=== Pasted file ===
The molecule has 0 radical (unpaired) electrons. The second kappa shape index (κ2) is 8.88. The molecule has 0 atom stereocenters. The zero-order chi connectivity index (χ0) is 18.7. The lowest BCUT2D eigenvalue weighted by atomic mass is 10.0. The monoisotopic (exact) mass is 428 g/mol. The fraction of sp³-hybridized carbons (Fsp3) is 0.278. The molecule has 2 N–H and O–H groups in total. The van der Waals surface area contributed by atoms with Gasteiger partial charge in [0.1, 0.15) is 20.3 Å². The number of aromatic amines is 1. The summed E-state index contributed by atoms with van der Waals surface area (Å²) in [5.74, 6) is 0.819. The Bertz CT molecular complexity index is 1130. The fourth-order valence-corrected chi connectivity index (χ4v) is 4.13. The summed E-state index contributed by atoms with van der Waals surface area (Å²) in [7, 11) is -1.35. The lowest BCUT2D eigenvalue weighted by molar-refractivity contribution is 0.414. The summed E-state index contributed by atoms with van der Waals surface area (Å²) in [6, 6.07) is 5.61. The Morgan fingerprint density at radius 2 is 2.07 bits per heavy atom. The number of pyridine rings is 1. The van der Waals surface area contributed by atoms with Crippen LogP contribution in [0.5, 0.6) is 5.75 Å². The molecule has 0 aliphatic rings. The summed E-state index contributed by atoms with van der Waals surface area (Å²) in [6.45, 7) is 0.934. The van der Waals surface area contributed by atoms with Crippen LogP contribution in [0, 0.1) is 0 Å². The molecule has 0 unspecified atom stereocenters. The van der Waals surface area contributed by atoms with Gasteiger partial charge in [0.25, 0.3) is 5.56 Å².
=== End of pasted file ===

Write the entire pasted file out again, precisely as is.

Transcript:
The molecule has 0 radical (unpaired) electrons. The second kappa shape index (κ2) is 8.88. The molecule has 0 atom stereocenters. The zero-order chi connectivity index (χ0) is 18.7. The lowest BCUT2D eigenvalue weighted by atomic mass is 10.0. The monoisotopic (exact) mass is 428 g/mol. The fraction of sp³-hybridized carbons (Fsp3) is 0.278. The molecule has 2 N–H and O–H groups in total. The van der Waals surface area contributed by atoms with Gasteiger partial charge in [0.1, 0.15) is 20.3 Å². The number of aromatic amines is 1. The summed E-state index contributed by atoms with van der Waals surface area (Å²) in [5.74, 6) is 0.819. The Bertz CT molecular complexity index is 1130. The fourth-order valence-corrected chi connectivity index (χ4v) is 4.13. The summed E-state index contributed by atoms with van der Waals surface area (Å²) in [7, 11) is -1.35. The lowest BCUT2D eigenvalue weighted by molar-refractivity contribution is 0.414. The summed E-state index contributed by atoms with van der Waals surface area (Å²) in [6, 6.07) is 5.61. The Morgan fingerprint density at radius 2 is 2.07 bits per heavy atom. The number of pyridine rings is 1. The van der Waals surface area contributed by atoms with Crippen LogP contribution in [0.5, 0.6) is 5.75 Å². The molecule has 0 aliphatic rings. The summed E-state index contributed by atoms with van der Waals surface area (Å²) in [6.45, 7) is 0.934. The van der Waals surface area contributed by atoms with Crippen LogP contribution in [0, 0.1) is 0 Å². The molecule has 0 unspecified atom stereocenters. The van der Waals surface area contributed by atoms with Gasteiger partial charge in [0.25, 0.3) is 5.56 Å².